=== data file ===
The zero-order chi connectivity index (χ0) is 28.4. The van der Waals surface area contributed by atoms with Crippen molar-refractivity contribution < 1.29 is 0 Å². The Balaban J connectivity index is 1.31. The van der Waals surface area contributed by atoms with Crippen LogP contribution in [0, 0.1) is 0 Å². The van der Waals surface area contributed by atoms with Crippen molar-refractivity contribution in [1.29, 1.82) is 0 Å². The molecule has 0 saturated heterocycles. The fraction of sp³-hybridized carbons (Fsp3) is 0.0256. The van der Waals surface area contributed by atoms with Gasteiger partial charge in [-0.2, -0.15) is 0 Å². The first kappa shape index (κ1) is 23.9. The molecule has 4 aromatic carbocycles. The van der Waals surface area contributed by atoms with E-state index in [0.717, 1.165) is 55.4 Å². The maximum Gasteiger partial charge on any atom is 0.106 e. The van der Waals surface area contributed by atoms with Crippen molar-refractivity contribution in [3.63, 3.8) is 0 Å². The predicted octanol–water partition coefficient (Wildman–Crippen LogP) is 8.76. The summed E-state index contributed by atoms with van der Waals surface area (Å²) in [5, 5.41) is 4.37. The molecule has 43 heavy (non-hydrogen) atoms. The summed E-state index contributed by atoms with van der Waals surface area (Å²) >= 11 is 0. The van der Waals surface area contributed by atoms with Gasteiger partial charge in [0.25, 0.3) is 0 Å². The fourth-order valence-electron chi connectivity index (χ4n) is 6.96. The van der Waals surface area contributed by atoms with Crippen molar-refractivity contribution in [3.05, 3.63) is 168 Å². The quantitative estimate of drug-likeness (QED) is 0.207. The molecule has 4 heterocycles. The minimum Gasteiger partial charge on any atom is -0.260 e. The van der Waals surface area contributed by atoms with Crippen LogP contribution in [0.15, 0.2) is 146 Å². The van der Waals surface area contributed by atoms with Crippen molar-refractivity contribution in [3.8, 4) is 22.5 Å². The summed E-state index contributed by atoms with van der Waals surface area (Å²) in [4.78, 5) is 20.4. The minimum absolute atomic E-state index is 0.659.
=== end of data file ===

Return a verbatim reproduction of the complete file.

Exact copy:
The zero-order chi connectivity index (χ0) is 28.4. The van der Waals surface area contributed by atoms with Crippen molar-refractivity contribution < 1.29 is 0 Å². The Balaban J connectivity index is 1.31. The van der Waals surface area contributed by atoms with Crippen LogP contribution in [0, 0.1) is 0 Å². The van der Waals surface area contributed by atoms with Crippen molar-refractivity contribution in [1.29, 1.82) is 0 Å². The molecule has 0 saturated heterocycles. The fraction of sp³-hybridized carbons (Fsp3) is 0.0256. The van der Waals surface area contributed by atoms with Gasteiger partial charge in [-0.2, -0.15) is 0 Å². The first kappa shape index (κ1) is 23.9. The molecule has 4 aromatic carbocycles. The van der Waals surface area contributed by atoms with E-state index in [0.717, 1.165) is 55.4 Å². The maximum Gasteiger partial charge on any atom is 0.106 e. The van der Waals surface area contributed by atoms with Crippen molar-refractivity contribution in [3.63, 3.8) is 0 Å². The predicted octanol–water partition coefficient (Wildman–Crippen LogP) is 8.76. The summed E-state index contributed by atoms with van der Waals surface area (Å²) in [5, 5.41) is 4.37. The molecule has 43 heavy (non-hydrogen) atoms. The summed E-state index contributed by atoms with van der Waals surface area (Å²) >= 11 is 0. The van der Waals surface area contributed by atoms with Gasteiger partial charge in [0.25, 0.3) is 0 Å². The fourth-order valence-electron chi connectivity index (χ4n) is 6.96. The van der Waals surface area contributed by atoms with Crippen molar-refractivity contribution in [3.05, 3.63) is 168 Å². The quantitative estimate of drug-likeness (QED) is 0.207. The molecule has 4 heterocycles. The minimum Gasteiger partial charge on any atom is -0.260 e. The van der Waals surface area contributed by atoms with Crippen LogP contribution in [0.15, 0.2) is 146 Å². The van der Waals surface area contributed by atoms with Crippen molar-refractivity contribution in [3.8, 4) is 22.5 Å². The summed E-state index contributed by atoms with van der Waals surface area (Å²) in [4.78, 5) is 20.4. The minimum absolute atomic E-state index is 0.659.